Archive for the 'Knitting Takes Over the World' Category


Recruiting the Masses, One Tweet at a Time

Do you talk about knitting and stuff?

I admitted on Twitter the other day that I have a knitting blog.  My name over there is @ShutterBitch and if you’re inclined to follow, I’m pretty uncensored.  I say whatever comes to mind, so that’s my only warning.  Anyway, someone was looking for links to St. Louis blogs and when I sent mine, she admitted that she’d learned to knit just the previous weekend.  I offered her a couple websites, told her to get on Ravelry for some inspiration, and offered to answer any questions.  Then I realized I’m kinda sporadic a poster over here.  I suppose I should rectify that, prove that I do care about this place, and make it my own. So I took pictures of the stash enhancement.



 DSC_0719 by you.

Yarntini Semi Solid Sock, Concord Colorway
DSC_0722 by you. Laceweight 20/80 Angora/Merino, 2300 delicious, delicious yards.
DSC_0724 by you.
Cascade Heritage Solids, Navy.
DSC_0725 by you.
Cherry Tree Hill, Foxy Lady Colorway
There have been small FOs (Finished Objects for the non-knitters)
DSC_0730 by you.
And some nearly finished items.
The Pinwheel Blanket:
DSC_0714 by you.

Sock 1 of Dad’s WhitbysDSC_0737 by you.

And Baby Blanket Square Hell

DSC_0738 by you.

Five down, 20 more to go.

But that laceweight up there is calling my name.  It’s 2300 yards, plenty for two projects, but I’m having a hard time deciding on which to do first.  The two candidates are the Meandering Vines Shawlrav link by you. or the Fountain Pen Shawlrav link by you..  What do you think?  I sort of like the heavier Meandering Vines shawl because I’m not really one to wear traditional triangular shawls.  That one is more scarf-like and also doesn’t appear to be as challenging.  Given that I’ve not knit with lace before, I’m a little skeered by the Fountain Pen Shawl.  However, that’s the one I have needles for, and the Meandering Vines Shawl calls for holding the yarn double.  If I do that then I won’t have enough for the Fountain Pen Shawl and I really want two projects out of the cone.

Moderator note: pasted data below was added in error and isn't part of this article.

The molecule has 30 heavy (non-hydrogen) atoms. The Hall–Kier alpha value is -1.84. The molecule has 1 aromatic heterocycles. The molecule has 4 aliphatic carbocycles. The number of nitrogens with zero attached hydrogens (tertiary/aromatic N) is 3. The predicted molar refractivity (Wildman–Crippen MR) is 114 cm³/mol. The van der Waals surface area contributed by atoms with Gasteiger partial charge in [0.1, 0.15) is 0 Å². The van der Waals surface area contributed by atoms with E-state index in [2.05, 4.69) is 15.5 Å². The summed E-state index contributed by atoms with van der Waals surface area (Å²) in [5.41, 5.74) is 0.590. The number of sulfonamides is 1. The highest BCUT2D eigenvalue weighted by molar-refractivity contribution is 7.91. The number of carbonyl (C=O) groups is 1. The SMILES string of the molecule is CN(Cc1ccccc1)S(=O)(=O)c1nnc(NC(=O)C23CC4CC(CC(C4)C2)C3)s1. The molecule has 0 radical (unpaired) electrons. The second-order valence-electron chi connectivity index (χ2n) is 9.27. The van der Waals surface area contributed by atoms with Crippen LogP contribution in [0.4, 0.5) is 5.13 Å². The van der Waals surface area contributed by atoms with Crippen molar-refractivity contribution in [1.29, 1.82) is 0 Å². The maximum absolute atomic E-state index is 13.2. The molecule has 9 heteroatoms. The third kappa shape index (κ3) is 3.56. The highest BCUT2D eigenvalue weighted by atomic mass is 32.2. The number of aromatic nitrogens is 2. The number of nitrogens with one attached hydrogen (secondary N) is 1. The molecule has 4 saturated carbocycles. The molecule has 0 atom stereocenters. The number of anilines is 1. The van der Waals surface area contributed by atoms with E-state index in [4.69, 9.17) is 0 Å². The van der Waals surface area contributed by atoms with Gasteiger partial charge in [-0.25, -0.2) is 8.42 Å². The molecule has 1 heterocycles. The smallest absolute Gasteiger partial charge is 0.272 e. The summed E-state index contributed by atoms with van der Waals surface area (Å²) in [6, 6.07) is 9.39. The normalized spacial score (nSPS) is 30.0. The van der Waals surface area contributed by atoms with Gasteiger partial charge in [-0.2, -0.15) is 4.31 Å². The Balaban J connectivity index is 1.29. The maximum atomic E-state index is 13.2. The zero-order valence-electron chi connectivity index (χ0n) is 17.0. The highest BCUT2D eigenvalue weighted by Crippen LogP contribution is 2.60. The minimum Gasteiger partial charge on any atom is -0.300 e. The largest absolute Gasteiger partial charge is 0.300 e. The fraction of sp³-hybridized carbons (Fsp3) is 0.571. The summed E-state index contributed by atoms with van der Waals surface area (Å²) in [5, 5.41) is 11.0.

See the gripping life I lead?  I’m also considering which socks to cast on once the second Whitby is done for my Dad.  My husband needs new wool socks for his work, and what better way to support him (and get him to support my knitting hobby) than to knit him some heavy duty wool socks to keep him warm for when he’s working in a freezer all day?  But boring navy stockinette doesn’t do much for my inner challenge fiend.  So there’s competition for the sock knitting part of my brain.

Wow, it appears that I do have something to say. And that yes, sometimes I do talk about the knitting.


Packing the Knitting